As part of their series on the effective use of technology in operational areas of life insurance, Celent zeroed in on the challenges faced by claims organizations. Analysts Karen Monks and Tom Scales asked three basic questions: 1) what are best practices for claims processing, 2) how are life insurers investing in claims, and 3) what can life insurers do to improve the claims process?
Monks and Scales found that claims organizations have a long way to go in the development of best practices for a compelling reason: life insurers underinvest in claims technology. As a result, best practices in claims have yet to be fully developed. On average, survey respondents spend approximately 5.6% of premium on IT budgets; however, for 65% of insurers, claims make up a smaller portion of the budget than other operational areas.
While significant tech investments are made in revenue generating operational areas, claims organizations are inching by with homegrown systems or decades-old technology – some with back-end processing systems that are 30 to 40 years old. When investments are made, those expenditures are most commonly used to maintain existing systems or help claims play catch-up with other areas of the company. For most, integration between front and back end systems is lacking.
The analysts are quick to point out that claims operations are more to be celebrated than censured for their penury. “This observation is not meant to be criticism of claims organizations,” they wrote. “Quite the opposite, it is a testament to their team members that they accomplish what they do with minimal investment in technology.”
The researchers also found that underlying policy administrations are aging, and have data quality and data access issues that hold the claims experience in the relative dark ages. Until policy admin systems are updated, the ways claims organizations can be improved will remain extremely limited.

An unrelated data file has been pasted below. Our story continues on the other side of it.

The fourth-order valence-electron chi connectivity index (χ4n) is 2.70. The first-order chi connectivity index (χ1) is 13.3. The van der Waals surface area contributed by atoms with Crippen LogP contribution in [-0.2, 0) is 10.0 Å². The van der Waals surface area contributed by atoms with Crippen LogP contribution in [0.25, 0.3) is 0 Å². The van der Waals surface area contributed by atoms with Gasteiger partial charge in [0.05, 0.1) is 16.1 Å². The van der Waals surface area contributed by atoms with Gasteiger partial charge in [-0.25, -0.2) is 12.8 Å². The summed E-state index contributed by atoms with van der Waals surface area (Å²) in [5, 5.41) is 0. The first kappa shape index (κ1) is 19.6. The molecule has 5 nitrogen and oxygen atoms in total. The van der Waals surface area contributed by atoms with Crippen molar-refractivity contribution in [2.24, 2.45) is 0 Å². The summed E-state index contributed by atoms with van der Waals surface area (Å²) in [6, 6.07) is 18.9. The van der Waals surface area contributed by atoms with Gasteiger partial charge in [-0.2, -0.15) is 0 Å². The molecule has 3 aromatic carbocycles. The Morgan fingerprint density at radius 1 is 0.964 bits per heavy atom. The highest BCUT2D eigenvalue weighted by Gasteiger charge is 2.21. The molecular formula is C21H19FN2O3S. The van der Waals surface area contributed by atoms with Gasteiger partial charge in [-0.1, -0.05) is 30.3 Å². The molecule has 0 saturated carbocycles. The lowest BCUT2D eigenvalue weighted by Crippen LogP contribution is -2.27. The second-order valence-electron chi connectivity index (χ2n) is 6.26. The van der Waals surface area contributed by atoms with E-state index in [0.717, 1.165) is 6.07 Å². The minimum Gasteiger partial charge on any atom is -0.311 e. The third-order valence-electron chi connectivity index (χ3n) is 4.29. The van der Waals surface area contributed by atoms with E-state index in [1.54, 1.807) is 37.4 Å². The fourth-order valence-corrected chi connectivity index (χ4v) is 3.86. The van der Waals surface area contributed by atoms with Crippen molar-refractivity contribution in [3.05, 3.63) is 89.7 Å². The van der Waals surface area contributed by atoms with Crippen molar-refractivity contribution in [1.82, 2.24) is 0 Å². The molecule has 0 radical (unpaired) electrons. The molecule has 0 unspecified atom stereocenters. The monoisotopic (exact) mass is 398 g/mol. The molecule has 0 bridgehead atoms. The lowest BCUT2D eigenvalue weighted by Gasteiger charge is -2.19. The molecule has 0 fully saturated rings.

“A surprising number of companies have minimal, if any, workflow in their claims processes. Those that do may not be leveraging them to their full advantage,” the report stated.
Manual processes are still the mainstay of the claims operations, from submissions, setup and requirements tracking to claims adjudication. Customer and agent communications are highly manual as well. Monks and Scales asked participants, “What is the one thing you would like to change in your life claims process?” Replies included correspondence integration and automation, front-end automation to capture mortality data, web-based claim forms, and using a single workflow platform to automate the full claims cycle.
While the researchers expect claims operations to benefit from the trickle-down effect of tech adoption in other areas, it remains to be seen how quickly – and how much – claims operations can improve this way. Until tech allocations for claims become more generous, there is little these insurers can do to automate these processes – which could greatly benefit from automation, both as a cost-saver and driver of an improved customer experience. At Captricity, we help life insurers go digital while still embracing paper. Take a look at how insurers are leveraging the power of data to boost efficiency and improve the customer experience.